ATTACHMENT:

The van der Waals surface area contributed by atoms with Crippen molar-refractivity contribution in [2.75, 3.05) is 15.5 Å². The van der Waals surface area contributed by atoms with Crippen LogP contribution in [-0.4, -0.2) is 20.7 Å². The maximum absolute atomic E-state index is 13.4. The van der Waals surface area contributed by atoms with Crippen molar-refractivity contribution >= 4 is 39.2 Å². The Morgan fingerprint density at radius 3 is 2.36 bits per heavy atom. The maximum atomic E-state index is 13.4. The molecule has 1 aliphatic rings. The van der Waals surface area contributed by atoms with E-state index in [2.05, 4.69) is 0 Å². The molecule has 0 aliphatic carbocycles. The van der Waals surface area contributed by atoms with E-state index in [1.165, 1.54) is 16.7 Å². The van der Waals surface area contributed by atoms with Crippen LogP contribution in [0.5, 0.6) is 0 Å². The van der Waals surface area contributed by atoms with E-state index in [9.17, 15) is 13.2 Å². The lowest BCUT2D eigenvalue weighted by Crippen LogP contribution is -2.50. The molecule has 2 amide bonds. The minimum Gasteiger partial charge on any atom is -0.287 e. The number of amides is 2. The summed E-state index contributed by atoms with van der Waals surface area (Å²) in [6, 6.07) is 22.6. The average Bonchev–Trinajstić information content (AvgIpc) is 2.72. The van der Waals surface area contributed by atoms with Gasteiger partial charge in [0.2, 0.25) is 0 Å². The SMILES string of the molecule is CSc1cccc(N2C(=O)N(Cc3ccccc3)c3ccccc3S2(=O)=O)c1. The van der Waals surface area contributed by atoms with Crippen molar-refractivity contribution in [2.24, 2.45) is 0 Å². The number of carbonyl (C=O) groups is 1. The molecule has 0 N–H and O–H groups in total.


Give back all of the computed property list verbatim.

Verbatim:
The van der Waals surface area contributed by atoms with Crippen molar-refractivity contribution in [2.75, 3.05) is 15.5 Å². The van der Waals surface area contributed by atoms with Crippen LogP contribution in [-0.4, -0.2) is 20.7 Å². The maximum absolute atomic E-state index is 13.4. The van der Waals surface area contributed by atoms with Crippen molar-refractivity contribution >= 4 is 39.2 Å². The Morgan fingerprint density at radius 3 is 2.36 bits per heavy atom. The maximum atomic E-state index is 13.4. The molecule has 1 aliphatic rings. The van der Waals surface area contributed by atoms with E-state index in [2.05, 4.69) is 0 Å². The molecule has 0 aliphatic carbocycles. The van der Waals surface area contributed by atoms with E-state index in [1.165, 1.54) is 16.7 Å². The van der Waals surface area contributed by atoms with Crippen LogP contribution in [0.5, 0.6) is 0 Å². The van der Waals surface area contributed by atoms with E-state index in [9.17, 15) is 13.2 Å². The lowest BCUT2D eigenvalue weighted by Crippen LogP contribution is -2.50. The molecule has 2 amide bonds. The minimum Gasteiger partial charge on any atom is -0.287 e. The number of amides is 2. The summed E-state index contributed by atoms with van der Waals surface area (Å²) in [6, 6.07) is 22.6. The average Bonchev–Trinajstić information content (AvgIpc) is 2.72. The van der Waals surface area contributed by atoms with Gasteiger partial charge in [0.2, 0.25) is 0 Å². The SMILES string of the molecule is CSc1cccc(N2C(=O)N(Cc3ccccc3)c3ccccc3S2(=O)=O)c1. The van der Waals surface area contributed by atoms with Crippen molar-refractivity contribution in [2.24, 2.45) is 0 Å². The number of carbonyl (C=O) groups is 1. The molecule has 0 N–H and O–H groups in total.